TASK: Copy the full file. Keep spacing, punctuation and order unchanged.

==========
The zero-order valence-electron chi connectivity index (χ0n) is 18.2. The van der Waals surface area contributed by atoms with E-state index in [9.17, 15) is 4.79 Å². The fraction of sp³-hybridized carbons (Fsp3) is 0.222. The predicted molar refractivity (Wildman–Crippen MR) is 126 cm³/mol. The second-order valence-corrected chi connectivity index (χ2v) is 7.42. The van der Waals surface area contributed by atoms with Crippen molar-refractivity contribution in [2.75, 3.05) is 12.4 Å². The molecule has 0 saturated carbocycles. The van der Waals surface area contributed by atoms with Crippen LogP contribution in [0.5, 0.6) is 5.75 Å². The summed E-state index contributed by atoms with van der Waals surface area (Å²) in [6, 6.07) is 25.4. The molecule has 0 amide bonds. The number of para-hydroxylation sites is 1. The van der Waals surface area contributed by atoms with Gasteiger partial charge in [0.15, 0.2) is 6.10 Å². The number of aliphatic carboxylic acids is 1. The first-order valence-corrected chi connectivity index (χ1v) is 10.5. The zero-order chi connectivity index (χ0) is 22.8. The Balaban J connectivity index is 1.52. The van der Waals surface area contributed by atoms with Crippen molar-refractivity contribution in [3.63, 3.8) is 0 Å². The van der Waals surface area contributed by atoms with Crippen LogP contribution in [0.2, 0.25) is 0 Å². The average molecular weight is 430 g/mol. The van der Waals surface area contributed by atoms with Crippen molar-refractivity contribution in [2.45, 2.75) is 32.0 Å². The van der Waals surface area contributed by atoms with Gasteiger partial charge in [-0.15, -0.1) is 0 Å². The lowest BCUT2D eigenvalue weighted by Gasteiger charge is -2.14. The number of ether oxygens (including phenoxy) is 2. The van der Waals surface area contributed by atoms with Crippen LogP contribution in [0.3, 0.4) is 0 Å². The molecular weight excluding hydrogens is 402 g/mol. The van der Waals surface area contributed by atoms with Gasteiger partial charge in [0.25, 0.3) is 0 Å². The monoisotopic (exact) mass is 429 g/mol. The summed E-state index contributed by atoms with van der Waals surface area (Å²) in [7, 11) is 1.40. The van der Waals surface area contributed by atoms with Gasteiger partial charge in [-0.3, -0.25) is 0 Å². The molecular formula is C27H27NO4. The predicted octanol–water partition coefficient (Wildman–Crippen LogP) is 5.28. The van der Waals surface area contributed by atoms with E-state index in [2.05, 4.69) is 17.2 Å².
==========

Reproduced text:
The zero-order valence-electron chi connectivity index (χ0n) is 18.2. The van der Waals surface area contributed by atoms with E-state index in [9.17, 15) is 4.79 Å². The fraction of sp³-hybridized carbons (Fsp3) is 0.222. The predicted molar refractivity (Wildman–Crippen MR) is 126 cm³/mol. The second-order valence-corrected chi connectivity index (χ2v) is 7.42. The van der Waals surface area contributed by atoms with Crippen molar-refractivity contribution in [2.75, 3.05) is 12.4 Å². The molecule has 0 saturated carbocycles. The van der Waals surface area contributed by atoms with Crippen LogP contribution in [0.5, 0.6) is 5.75 Å². The summed E-state index contributed by atoms with van der Waals surface area (Å²) in [6, 6.07) is 25.4. The molecule has 0 amide bonds. The number of para-hydroxylation sites is 1. The van der Waals surface area contributed by atoms with Gasteiger partial charge in [0.15, 0.2) is 6.10 Å². The number of aliphatic carboxylic acids is 1. The first-order valence-corrected chi connectivity index (χ1v) is 10.5. The zero-order chi connectivity index (χ0) is 22.8. The Balaban J connectivity index is 1.52. The van der Waals surface area contributed by atoms with Crippen molar-refractivity contribution in [3.63, 3.8) is 0 Å². The van der Waals surface area contributed by atoms with Crippen LogP contribution in [0.2, 0.25) is 0 Å². The average molecular weight is 430 g/mol. The van der Waals surface area contributed by atoms with Crippen molar-refractivity contribution in [2.45, 2.75) is 32.0 Å². The van der Waals surface area contributed by atoms with Gasteiger partial charge in [-0.15, -0.1) is 0 Å². The lowest BCUT2D eigenvalue weighted by Gasteiger charge is -2.14. The number of ether oxygens (including phenoxy) is 2. The van der Waals surface area contributed by atoms with Crippen LogP contribution in [0.3, 0.4) is 0 Å². The molecular weight excluding hydrogens is 402 g/mol. The van der Waals surface area contributed by atoms with Gasteiger partial charge in [0.25, 0.3) is 0 Å². The monoisotopic (exact) mass is 429 g/mol. The summed E-state index contributed by atoms with van der Waals surface area (Å²) in [7, 11) is 1.40. The van der Waals surface area contributed by atoms with Gasteiger partial charge in [-0.3, -0.25) is 0 Å². The molecular formula is C27H27NO4. The predicted octanol–water partition coefficient (Wildman–Crippen LogP) is 5.28. The van der Waals surface area contributed by atoms with E-state index in [2.05, 4.69) is 17.2 Å².